Laura’s Tote – We did it!

Well, it is true. Anyone can make a Laura’s Tote they can be proud of if they follow these directions! Dave and I put this baby together in only twice as long as it would have taken Laura. I am pretty sure we could do it much faster if we did a second one.

Mr Lauras First Project

Mr Laura’s First Project


Cutting and Fusing

In spite of our bravado yesterday that we would breeze through cutting and fusing, the first mistake we made was in cutting the fabric. Dave was rambling on with a story about meeting a mermaid in Maui which caused a lack of concentration on my part, the net result of which was one of my fabric pieces was forty inches rather than forty one like the other three pieces. Mr Laura said several Bad Words but Laura said “Don’t worry about it”. Mr Laura said several more bad words expressing some skepticism. Laura said again, “Don’t worry about it, make all the pieces forty inches, or don’t if you don’t want to, this is a very forgiving pattern no one will ever know (except anyone who reads this blog, plus any one they tell, and any one those people tell), “It all gets covered up in the side seam”.  As at this point I had no idea what ‘covered up in the side seam’ meant, I proceeded to shorten them all to forty inches. Suspending our disbelief that this had not Ruined The Whole Thing, Dave and I proceeded.

Laura suggested we take out the mangle to fuse the pieces but Dave and I insisted we were doing it the way the pattern said so we did it with the electric hand iron. While keeping with the purity of our concept this does take quite a bit longer as you have to hold the iron in one place for five to six seconds to fuse it well and that was a lot of five seconds. After some period of time we were done fusing and were ready to Start Sewing.


At this point we called in Laura, who apparently thought I was kidding about not knowing how to run a sewing machine. She seemed to believe that my frequent walks through the sewing room while she was sewing should have given me a better grounding in the basics but I was clueless. Personally I don’t think that since she has watched me use a table saw many times she would feel good about cutting her own wood, but maybe she could surprise me. Anyway after finding the o-n, o-f-f switch and getting a quick tutorial on threading the machine and needle, changing a bobbin (these machines are not made for fat fingers), and sewing one six inch piece of scrap fabric, I was declared trained and sent to the deep end of the pool. I did the first long seam. I was Very Unhappy with the result. This (now forty inch rather than forty one inch) seam was wavy as heck. Laura looked over from her computer and said “Don’t worry about it, it is fine. When you do the next step it will all straighten out”. Dave and I were again forced to suspend our disbelief and we proceeded. Son of a Gun if ironing the seam open did not result in a nice straight seam. Dave and I bent over and sighted down the seam like I would do to check if a board is straight which produced hysterical laughter from behind me. Laura asked “What are you doing”. I told her “Checking if the seam is straight”, producing more hysterical laughter. Women.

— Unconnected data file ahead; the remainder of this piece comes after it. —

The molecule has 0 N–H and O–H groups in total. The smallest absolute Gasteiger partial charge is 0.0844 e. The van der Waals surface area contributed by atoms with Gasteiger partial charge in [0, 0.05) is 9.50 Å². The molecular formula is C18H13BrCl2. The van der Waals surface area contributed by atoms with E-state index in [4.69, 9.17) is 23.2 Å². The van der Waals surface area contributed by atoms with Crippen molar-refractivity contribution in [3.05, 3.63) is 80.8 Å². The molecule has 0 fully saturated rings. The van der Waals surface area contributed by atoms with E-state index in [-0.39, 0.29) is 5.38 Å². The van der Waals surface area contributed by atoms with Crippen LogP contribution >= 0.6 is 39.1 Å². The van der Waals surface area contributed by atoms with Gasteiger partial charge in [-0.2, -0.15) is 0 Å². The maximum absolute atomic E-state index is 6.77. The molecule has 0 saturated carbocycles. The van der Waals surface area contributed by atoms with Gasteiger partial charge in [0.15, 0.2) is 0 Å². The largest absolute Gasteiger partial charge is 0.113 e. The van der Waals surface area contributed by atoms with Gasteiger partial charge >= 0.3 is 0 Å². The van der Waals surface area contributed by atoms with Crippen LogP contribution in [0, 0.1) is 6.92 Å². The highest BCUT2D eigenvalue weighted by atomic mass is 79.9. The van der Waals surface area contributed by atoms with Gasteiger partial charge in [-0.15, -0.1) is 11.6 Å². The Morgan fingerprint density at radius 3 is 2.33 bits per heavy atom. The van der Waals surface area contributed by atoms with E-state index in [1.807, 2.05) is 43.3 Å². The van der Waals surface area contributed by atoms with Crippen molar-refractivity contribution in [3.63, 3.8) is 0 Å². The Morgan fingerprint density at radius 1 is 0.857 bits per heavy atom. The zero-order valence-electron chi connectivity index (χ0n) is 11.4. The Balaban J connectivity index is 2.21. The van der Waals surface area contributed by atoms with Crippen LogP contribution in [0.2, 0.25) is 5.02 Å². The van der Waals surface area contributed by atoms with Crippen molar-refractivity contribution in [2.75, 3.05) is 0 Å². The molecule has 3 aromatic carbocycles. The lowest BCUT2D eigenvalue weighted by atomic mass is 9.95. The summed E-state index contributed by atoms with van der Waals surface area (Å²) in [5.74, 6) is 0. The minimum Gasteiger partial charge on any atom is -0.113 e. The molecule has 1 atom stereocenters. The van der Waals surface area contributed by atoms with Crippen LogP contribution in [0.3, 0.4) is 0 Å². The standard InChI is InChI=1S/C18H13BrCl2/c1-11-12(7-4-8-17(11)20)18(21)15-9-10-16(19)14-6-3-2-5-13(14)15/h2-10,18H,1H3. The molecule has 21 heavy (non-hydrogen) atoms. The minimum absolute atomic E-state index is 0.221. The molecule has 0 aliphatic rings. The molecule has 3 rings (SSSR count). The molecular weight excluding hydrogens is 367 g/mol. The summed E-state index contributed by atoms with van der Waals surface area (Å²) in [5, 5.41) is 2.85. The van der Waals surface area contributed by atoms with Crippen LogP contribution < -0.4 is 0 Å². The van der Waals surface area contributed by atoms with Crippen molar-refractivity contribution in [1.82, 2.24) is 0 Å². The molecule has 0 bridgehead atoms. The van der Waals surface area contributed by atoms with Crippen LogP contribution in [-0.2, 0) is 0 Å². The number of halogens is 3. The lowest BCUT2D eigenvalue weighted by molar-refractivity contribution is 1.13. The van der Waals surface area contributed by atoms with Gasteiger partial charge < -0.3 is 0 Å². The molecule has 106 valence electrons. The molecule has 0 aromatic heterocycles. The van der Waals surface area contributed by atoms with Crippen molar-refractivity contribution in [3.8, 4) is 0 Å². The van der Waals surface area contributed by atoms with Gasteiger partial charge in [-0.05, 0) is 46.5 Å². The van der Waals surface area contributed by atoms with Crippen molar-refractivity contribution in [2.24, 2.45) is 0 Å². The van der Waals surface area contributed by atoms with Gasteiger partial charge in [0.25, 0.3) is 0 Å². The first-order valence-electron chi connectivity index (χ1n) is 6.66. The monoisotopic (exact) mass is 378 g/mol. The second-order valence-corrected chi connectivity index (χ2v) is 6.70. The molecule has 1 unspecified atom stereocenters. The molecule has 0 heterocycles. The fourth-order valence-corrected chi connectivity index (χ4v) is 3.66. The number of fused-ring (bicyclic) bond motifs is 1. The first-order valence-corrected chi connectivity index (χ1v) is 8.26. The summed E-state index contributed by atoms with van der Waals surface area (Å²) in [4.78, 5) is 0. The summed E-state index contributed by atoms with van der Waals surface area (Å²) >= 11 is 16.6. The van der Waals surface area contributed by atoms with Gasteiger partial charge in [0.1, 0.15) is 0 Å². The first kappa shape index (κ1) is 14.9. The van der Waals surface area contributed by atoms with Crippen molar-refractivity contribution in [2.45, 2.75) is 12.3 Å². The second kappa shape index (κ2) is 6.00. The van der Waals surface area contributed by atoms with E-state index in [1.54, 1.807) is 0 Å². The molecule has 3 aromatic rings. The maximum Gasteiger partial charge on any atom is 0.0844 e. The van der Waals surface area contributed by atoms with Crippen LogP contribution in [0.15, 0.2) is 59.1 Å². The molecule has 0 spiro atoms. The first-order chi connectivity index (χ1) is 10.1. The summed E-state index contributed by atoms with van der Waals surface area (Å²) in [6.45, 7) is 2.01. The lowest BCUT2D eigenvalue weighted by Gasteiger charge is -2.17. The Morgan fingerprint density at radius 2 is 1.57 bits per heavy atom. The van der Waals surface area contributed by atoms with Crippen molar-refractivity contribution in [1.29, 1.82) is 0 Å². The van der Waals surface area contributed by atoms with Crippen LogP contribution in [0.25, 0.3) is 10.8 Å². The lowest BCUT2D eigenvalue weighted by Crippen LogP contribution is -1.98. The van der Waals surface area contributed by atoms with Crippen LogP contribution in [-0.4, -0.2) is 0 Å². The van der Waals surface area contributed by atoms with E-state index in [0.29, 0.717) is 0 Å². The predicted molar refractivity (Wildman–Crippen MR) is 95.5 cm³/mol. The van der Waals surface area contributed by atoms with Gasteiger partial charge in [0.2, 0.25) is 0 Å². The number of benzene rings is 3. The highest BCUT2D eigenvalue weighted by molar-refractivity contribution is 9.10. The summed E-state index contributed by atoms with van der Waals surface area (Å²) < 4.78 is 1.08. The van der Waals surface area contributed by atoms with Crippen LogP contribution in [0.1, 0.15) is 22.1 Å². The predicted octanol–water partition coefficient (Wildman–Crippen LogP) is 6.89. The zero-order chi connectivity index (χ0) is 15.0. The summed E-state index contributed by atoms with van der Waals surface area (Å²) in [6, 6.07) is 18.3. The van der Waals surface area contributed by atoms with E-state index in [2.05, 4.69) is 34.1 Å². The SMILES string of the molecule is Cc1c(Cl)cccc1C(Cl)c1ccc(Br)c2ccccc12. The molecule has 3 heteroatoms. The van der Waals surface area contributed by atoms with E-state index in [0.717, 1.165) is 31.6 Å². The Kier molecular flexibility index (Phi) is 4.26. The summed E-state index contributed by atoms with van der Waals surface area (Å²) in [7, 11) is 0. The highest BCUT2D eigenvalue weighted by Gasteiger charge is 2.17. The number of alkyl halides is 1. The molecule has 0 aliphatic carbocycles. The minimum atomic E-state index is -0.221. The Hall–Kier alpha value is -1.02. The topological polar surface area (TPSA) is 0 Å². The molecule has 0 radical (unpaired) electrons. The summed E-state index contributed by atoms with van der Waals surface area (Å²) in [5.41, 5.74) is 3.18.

Dave and I sight down the seam to make sure it is straight Provoking Laughter


The next steps went pretty well, but is an exercise in trust since you are kind of working the bag inside out till the very end. I did get an inkling at this point about how all these ragged edges would disappear soon. I got pretty absorbed in the process and did not remember to stop to take pictures. My general impressions were, I can take or leave straight stitching, I do not like basting (only used if you do the optional pockets), and I love zigzagging. I sew much much straighter if I draw a line which was OK as it all gets hidden later.


Anyway after turning the bag right side out it actually came out looking really really good! My pocket seams all lined up, my side seam looked really clean and straight! The hardest actual sewing was putting on the handle and rim. Laura was all excited at this point as the bag looked so good and I had to stop her from helping me finish it off. She did cut the handles and rim belting before I could stop her but I am fairly sure I could have made those three scissor cuts correctly myself.  Sewing the handles and rim involve a lot of pulling and tugging the stiff bag around the sewing machine. I did finally win the wrestling match with the bag but managed to hit the touch screen once changing the stitch in flight, unlatch the foot while sewing, breaking a needle, and running out of bobbin thread. This last problem Ticked Me Off as I did not realize it until about two feet later in the rim. I have to say Laura was a good sport about all my issues running the machine even the broken needle.

Laura’s Tote – Done

In spite of my total lack of sewing skills my bag looks awesome! I am very proud of my bag! That trust exercise of doing most of the work inside out resulted in my mistakes all being hidden inside the lining somewhere. Laura was actually beaming and clapping, I can see why her students like her classes so much! Even though it sounds a little narcissistic, I may put more pictures of my bag on the creations page.

Dave gives Thumbs Up

Dave gives Thumbs Up

Help Me Out!

Help Me Out!